REVIEW | The Porsche 911 GT3 RS is an unforgettable screamer
Some cars require a more profound level of scrutiny and judgment. Of course, we at this publication approach all automotive subjects with the same degree of consideration, but there are certain products that prompt a session of quiet afternoon contemplation, beyond the standard scope.
The Porsche 911 GT3 RS was a recent subject of this rumination, after a spirited journey that left me more than a bit dazed and bewildered.
First, though, you would be correct to ask why we are evaluating a model from the 991.2 generation of the breed, when the 992 has been in action for over a year?
Graciously, the brand wanted to reacquaint us with some of the cornerstones of the Porsche identity. It used one of these last production units of the outgoing series for that opportunity: there will undoubtedly be a new range of GT-prefixed offerings on the horizon.
By now you know that in the Porsche 911 hierarchy, the GT3 RS sits towards the top of proceedings.
Second to the turbocharged GT2 RS, this is the most extreme production derivative you can have: a no-holds-barred, unfiltered and downright ferocious testament to the expertise wielded by the Zuffenhausen firm in the area of specialised sporting machines.
One of the most hackneyed phrases used by makers of high-performance cars is underpinned by motorsport exploits. They often like to say the showroom product is a distillation of everything learned on the track. That their contender is a racer for the road.
Very rarely is that the case. A car built for the demands of track driving is completely different to one designed to meet regulations and the comfort requirements of occupants. Spend a few minutes driving a road car with vigour on a circuit, and unless you proceed with mechanical sympathy, your mirth might be over in fewer than five laps.
But the road-legal-racer diatribe holds legitimacy with the GT3 RS. Aside from the obvious flamboyance (and functionality) of the aggressive aerodynamic endowments, you will find other hardware portending to its impressive depth of competitive ability.
That includes a set of semi-slick Michelin Pilot Sport Cup 2 tyres (265/35ZR20 front; 325/30ZR21 rear) that will spit you out when provoked without heat, or if you decide to take liberties on a wet surface. When parked, this ultimate 911 looks somewhat cartoonish, pumped-up, exaggerated and, in the case of our test unit, violently yellow. The optional Weissach package incorporates a generous ladle of carbon fibre componentry for the chassis, exterior and interior.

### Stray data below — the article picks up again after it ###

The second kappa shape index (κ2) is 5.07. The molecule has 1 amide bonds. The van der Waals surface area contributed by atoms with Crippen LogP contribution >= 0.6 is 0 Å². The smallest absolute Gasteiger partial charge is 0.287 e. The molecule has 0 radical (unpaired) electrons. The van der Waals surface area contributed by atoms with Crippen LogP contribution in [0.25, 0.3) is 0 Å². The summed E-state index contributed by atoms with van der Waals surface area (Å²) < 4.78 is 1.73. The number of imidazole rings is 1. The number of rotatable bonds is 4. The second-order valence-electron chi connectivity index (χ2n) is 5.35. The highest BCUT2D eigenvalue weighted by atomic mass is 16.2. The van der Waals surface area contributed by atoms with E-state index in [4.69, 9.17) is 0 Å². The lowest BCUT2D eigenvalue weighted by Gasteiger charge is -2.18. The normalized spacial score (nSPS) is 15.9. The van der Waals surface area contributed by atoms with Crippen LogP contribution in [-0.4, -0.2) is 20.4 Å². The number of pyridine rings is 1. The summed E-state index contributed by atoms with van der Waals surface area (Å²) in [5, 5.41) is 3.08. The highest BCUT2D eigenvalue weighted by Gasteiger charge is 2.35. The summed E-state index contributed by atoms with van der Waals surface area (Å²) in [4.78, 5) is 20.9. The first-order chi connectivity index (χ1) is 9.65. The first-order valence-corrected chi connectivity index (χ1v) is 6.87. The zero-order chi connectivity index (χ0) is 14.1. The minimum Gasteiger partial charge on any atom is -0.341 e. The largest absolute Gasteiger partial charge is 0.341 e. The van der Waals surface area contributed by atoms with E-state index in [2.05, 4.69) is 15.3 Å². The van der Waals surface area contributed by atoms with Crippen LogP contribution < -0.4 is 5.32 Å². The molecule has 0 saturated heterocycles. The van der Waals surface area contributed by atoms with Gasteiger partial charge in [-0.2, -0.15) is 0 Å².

Open the door and you will spot a three-point harness. Fastening the whole affair up for a short trip to the shops might be a might much. Luckily, the GT3 RS has the regular, inertia-reel variety included too. If all that failed to deliver the message, that roll cage ought to affirm the intent of this machine.
Since Porsche cut the sound absorption materials, occupants’ ears are treated to an unmuted assault of decibels courtesy of the normally-aspirated, flat-six engine (3,996cc) in the stern. Among its suite of talents is an ability to be wound all the way up to 9,000rpm.
The resultant sound is astonishing. Just when you think its lungs are getting full at about 6,500rpm, boom, it breathes deeper and bellows with the amplified fury of a million angry hornets all the way to redline, bouncing off the limiter before you snatch the next cog. Or you can leave the seven-speed PDK to its own devices.
In either case, the Porsche can cover ground at a rate of knots that is often frightening. Its 383kW and 470Nm will hustle it along to a top speed of 312km/h and to 100km/h from standstill in a mere 3.2 seconds.
The experience of the launch control function is something to behold, with the tangible conflict between those rear wheels and the astute electronic governances bidding to apply the power to the bitumen efficiently.
Although the numbers are spectacular, it is the abstract and hard-to-quantify sensations that are central to the experience. You cannot have a conversation about cars that reward the driver without this as a reference point.
The steering is quick-witted, dispatching inputs possibly even quicker than you can make them. Those brakes are firm, but assuring and progressive. Your buttocks are sat literally millimetres from the floor.
At this point we must remind you that the first iteration of this current GT3 RS (the 991) was launched back in 2015. A lot can change in five years – and plenty has.
But the intoxicating, addictive concoction of speed, acoustics and the all-important feel factor held by the model indicates there will always be place in the Porsche narrative for a track-focused, purist-pandering machinery.
Pricing: From R4,2m